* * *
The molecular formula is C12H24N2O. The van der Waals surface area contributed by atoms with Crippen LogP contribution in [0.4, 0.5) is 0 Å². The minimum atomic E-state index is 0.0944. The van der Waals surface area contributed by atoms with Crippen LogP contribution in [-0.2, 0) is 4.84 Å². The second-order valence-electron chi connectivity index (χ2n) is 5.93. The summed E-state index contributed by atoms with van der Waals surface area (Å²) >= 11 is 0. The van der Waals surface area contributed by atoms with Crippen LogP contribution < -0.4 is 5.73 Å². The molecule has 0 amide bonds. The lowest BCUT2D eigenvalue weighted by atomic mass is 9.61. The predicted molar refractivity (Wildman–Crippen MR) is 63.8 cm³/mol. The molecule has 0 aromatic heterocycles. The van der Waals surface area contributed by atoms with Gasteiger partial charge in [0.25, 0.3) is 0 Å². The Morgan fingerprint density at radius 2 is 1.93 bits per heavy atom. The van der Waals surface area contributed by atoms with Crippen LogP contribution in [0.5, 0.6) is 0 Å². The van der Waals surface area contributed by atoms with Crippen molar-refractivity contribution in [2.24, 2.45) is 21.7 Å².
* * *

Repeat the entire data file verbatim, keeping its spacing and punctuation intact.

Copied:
The molecular formula is C12H24N2O. The van der Waals surface area contributed by atoms with Crippen LogP contribution in [0.4, 0.5) is 0 Å². The minimum atomic E-state index is 0.0944. The van der Waals surface area contributed by atoms with Crippen LogP contribution in [-0.2, 0) is 4.84 Å². The second-order valence-electron chi connectivity index (χ2n) is 5.93. The summed E-state index contributed by atoms with van der Waals surface area (Å²) >= 11 is 0. The van der Waals surface area contributed by atoms with Crippen LogP contribution < -0.4 is 5.73 Å². The molecule has 0 amide bonds. The lowest BCUT2D eigenvalue weighted by atomic mass is 9.61. The predicted molar refractivity (Wildman–Crippen MR) is 63.8 cm³/mol. The molecule has 0 aromatic heterocycles. The van der Waals surface area contributed by atoms with Gasteiger partial charge in [0.25, 0.3) is 0 Å². The Morgan fingerprint density at radius 2 is 1.93 bits per heavy atom. The van der Waals surface area contributed by atoms with Crippen LogP contribution in [0.5, 0.6) is 0 Å². The van der Waals surface area contributed by atoms with Crippen molar-refractivity contribution in [2.24, 2.45) is 21.7 Å².